(ORDO NEWS) — NASA has released updated plans for the final years of the International Space Station ahead of its final scrapping in 2030.
The station will eventually sink into Earth‘s atmosphere and burn up somewhere over the South Pacific.
Ever since the ISS project was first announced in the 1980s, it has been plagued by controversy, sweeping changes in mission structure, uncertainty about how long the United States will remain involved in operating the station, and even how long the space mission will last. station will be operational.
The idea for the American space station originated in the mind of rocket pioneer Wernher von Braun, who saw it as a base from which to assemble and launch crewed missions to Mars and beyond. In fact, the space shuttle was given the green light to ferry materials needed for the station and the construction of Martian ships.
This plan quickly fell by the wayside when the Nixon administration indefinitely postponed the Mars mission, but the station was back on track in the 1980s. Officially, it was America’s answer to the Soviet Salyut space stations, although some cynics said it was “just the place where the space shuttle was supposed to go.”
Over time, Japan and ESA partnered with NASA to supply modules for the station, and in 1993 Russia signed a contract to build the International Space Station, partly as a sign of solidarity between the US and the post-communist regime, and partly as a way to keep Russian space engineers employed. at home rather than letting them go abroad.
The question of the future of the ISS remained relevant throughout the entire period of operation of the station. Will it be abandoned in 2016? 2020? 2025? Will it survive until 2030, but without US involvement for the past five years, or will Russia bring back its modules to build its own station?
Future of the ISS
As the Biden administration has committed to keeping the US in the ISS program until 2030, NASA has now outlined the last eight years of the station’s life and how it will be disposed of.
Leaving aside a long list of experiments, initiatives, budget lines, and general platitudes about helping all of humanity, the work of the ISS until 2030 will include a number of steps, some of which are already underway.
For example, new hardware is being installed at the station to keep it fully operational, and engineering assessments are ongoing to ensure the ISS remains structurally sound, though NASA says thermal and gravity loads are taking their toll and the structure itself is pretty worn out.
The other part of the plan is to move from a purely government initiative to a practice on the ISS that involves more and more private companies.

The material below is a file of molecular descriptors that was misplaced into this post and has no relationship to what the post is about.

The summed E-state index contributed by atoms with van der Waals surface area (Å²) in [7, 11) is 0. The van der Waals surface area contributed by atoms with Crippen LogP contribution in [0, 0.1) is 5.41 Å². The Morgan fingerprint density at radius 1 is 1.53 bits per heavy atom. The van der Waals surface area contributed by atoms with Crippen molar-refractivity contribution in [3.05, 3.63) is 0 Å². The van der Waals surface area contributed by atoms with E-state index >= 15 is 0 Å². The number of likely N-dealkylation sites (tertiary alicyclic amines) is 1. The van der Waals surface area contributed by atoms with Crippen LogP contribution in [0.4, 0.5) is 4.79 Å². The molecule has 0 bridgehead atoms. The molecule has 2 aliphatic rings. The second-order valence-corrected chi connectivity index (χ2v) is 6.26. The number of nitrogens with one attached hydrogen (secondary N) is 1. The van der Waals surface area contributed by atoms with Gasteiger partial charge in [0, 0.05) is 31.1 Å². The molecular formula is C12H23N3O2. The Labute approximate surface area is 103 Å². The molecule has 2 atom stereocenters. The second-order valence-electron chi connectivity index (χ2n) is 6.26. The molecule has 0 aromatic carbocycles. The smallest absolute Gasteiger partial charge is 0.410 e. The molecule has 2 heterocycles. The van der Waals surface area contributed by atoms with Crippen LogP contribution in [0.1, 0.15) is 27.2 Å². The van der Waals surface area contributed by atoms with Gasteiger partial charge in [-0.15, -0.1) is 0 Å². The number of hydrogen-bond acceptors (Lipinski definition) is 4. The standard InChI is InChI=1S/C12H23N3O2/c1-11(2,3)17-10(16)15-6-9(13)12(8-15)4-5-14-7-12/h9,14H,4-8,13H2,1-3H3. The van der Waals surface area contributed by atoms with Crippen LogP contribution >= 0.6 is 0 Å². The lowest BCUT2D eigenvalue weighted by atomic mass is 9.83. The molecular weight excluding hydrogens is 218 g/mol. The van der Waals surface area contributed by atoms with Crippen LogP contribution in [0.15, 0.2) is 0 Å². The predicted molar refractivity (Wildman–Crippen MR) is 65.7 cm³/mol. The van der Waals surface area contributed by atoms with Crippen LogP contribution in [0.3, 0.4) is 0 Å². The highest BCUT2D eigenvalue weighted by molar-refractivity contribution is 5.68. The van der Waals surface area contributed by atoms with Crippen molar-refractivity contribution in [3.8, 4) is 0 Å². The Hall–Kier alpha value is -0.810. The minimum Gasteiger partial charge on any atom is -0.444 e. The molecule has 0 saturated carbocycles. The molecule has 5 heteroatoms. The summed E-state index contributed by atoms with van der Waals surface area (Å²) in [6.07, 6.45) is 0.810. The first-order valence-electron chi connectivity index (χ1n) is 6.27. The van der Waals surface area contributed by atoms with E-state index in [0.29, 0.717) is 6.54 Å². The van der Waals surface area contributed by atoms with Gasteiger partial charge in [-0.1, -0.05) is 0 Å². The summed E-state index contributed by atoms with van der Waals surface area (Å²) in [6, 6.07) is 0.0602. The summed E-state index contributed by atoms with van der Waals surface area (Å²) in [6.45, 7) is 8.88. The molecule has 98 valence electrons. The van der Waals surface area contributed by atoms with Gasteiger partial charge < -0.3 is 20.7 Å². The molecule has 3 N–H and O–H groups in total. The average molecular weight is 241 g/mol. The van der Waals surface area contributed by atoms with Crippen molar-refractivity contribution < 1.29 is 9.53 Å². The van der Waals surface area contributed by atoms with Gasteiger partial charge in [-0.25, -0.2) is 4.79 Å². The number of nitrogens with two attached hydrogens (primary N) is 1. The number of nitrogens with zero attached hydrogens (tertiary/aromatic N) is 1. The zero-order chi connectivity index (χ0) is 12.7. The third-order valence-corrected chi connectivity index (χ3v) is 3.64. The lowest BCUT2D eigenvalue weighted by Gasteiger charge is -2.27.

As part of this, NASA is funding various projects to expand the knowledge, skills and experience of the private sector in low Earth orbit so that it can take on responsibility for tasks other than conducting experiments or moving crews from American soil to the station.
The ultimate goal is for companies to build their own space stations, starting with private modules to be installed on the ISS for testing and evaluation before undocking to form the core of new stations.
By 2030, NASA will send its own astronauts to these stations or hire private astronauts to provide services to the space agency.
The American vision is for low Earth orbit to become the property of private companies that will work for NASA, as well as other clients, as the agency focuses its manned spaceflight program on the Moon and Mars, possibly with the national space laboratory on the near-Earth orbit.
As for the ISS, for now the station will operate as usual, although from 2026 the laboratory will be allowed to gradually lose altitude.
From June to November 2030, three additional uncrewed Progress cargo ships will dock with the station and use their engines to slow the ISS. The exact schedule will depend on solar activity, which can expand the Earth’s atmosphere and increase drag.
When the station reaches an altitude of 280 km, it will pass the point of no return and it will be impossible to return it to a safe orbit.
After the last engine burns out, the ISS will submerge into Earth’s atmosphere in a controlled re-entry, breaking up over the South Pacific Uninhabited Area (SPOUA), where all unused parts of the station will fall into the sea.
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